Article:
The importance of expert evidence in professional negligence claims

The recent case of Avondale Exhibitions Limited -v- Arthur J. Gallagher Insurance Brokers Limited [2018] EWHC 1311 (QB) has provided a salutary reminder of the fundamental importance of adducing expert evidence in almost all professional negligence cases.  Without it, the chances of convincing a court to find that a professional has breached their duty of care are significantly reduced. 

This case touched on many of the common themes which arise in professional negligence cases, however of most interest were the court's comments on the importance of expert evidence in cases where a party is asking the court to find that a professional has fallen below the standard of skill and care required.

Avondale brought a claim against its insurance broker (who, for most of the relevant period, was known as Giles Insurance Brokers Limited ("Giles")) for failing to disclose criminal convictions of one of the individuals who ran and owned Avondale to Avondale's insurers, QBE Insurance ("QBE").  QBE had avoided a number of policies Avondale had taken out on the basis that these convictions had not been disclosed to it.  It was not in dispute between Avondale and Giles that QBE was entitled to do so on the basis of material non-disclosure. 

Avondale's primary case against Giles was that it had disclosed these convictions to Giles, who then failed to pass this information on to QBE in breach of duty.  However, Avondale also ran the argument that Giles was in breach of duty regardless on the basis that it had not gone far enough to bring the importance of disclosure of such matters to the attention of Avondale or to elicit the relevant information from it.

HHJ Keyser QC found that, as a matter of fact, Avondale had not informed Giles of the convictions.  Avondale's case on the second limb also failed.  It seems that one of the key factors taken into account by the court was the lack of expert evidence adduced on behalf of Avondale to try to demonstrate that Giles had fallen below the standard of skill and care to be expected of an insurance broker.  On this point, the Judge commented that:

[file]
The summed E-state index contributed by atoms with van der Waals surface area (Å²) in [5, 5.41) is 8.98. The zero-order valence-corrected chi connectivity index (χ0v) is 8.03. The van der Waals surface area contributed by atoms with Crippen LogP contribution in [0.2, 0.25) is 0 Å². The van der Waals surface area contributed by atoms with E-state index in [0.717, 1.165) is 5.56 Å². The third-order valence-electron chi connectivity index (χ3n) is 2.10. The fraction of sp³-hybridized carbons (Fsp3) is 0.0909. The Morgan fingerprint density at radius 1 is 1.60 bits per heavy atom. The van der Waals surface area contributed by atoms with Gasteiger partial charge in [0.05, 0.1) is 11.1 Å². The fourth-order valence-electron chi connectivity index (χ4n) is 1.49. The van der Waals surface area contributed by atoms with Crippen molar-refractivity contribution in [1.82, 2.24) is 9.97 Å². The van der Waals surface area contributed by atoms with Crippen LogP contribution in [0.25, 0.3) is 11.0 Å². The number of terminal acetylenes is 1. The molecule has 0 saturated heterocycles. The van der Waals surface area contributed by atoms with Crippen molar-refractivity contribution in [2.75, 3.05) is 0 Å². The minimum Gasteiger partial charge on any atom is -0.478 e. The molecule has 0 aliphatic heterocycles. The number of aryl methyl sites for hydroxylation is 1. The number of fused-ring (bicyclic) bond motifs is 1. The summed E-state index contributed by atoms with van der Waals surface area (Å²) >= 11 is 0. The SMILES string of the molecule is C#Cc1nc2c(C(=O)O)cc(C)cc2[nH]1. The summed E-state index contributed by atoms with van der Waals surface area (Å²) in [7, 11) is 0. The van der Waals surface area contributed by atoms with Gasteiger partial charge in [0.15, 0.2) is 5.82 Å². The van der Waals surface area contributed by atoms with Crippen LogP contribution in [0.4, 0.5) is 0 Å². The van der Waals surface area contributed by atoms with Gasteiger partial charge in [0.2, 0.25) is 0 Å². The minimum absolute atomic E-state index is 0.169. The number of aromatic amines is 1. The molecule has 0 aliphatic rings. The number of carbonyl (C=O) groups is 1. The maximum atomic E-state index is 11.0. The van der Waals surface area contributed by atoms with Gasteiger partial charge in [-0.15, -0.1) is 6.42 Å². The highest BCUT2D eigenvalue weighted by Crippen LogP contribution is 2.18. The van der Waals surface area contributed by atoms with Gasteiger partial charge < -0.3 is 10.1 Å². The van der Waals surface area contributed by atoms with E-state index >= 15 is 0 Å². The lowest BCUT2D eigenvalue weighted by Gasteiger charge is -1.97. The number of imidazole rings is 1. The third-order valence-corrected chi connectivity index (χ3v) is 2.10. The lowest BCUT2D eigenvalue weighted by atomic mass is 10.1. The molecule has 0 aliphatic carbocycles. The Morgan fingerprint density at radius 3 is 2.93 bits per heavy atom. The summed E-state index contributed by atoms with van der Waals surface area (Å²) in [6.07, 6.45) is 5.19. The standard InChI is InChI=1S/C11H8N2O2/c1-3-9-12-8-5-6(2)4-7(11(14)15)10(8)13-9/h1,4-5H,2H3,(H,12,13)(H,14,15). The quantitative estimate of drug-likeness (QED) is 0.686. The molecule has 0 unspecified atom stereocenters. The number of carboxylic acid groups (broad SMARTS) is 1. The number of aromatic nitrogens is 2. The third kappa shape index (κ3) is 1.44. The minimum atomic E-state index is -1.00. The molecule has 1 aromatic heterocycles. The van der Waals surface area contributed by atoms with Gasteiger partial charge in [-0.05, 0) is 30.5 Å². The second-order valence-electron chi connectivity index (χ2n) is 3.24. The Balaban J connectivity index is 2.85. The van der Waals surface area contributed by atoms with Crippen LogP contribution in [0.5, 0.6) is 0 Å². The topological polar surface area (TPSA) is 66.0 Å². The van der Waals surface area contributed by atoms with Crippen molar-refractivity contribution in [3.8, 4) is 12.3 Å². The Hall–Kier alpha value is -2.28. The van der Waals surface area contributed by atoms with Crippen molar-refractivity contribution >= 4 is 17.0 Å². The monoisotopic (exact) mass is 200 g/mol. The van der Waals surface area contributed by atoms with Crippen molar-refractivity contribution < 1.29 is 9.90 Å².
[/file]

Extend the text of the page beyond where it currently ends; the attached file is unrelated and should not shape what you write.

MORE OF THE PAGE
• "It is usual for a court to require expert evidence as to the standards ordinarily observed within a profession before it will find that a professional's conduct amounts to negligence" (para 119);
  • " is striking and significant that Avondale asks the court to find that Giles fell below the standard of reasonably careful and competent insurance brokers without adducing any expert evidence as to the standards in that profession" (para 121);
  • "The lack of expert evidence significantly limits, though it does not altogether exclude, the possibility of a finding that Giles' conduct was such as to constitute a breach of the common-law duty of care or the contractual obligation to exercise reasonable skill and care" (para 121).

On the facts, and unsurprisingly in view of his comments above, the Judge found that Giles was not in breach of duty.

Good quality expert evidence is a key ingredient to the success of almost all professional negligence claims and it is clear from the Judge's comments that the lack of expert evidence as to whether Giles had breached its duty of care to Avondale was a key factor in his decision.  This case should act as a warning to parties who may be considering not adducing expert evidence in similar cases.  Whilst the court may often be content to rely on its own expertise when assessing breach of duty in professional negligence claims against solicitors (and even then expert evidence may still be necessary in relation to quantum), this is very much an exception and parties should expect to face a significant uphill battle if they try to convince a court of negligence in other professional practices in the absence of supporting expert evidence.

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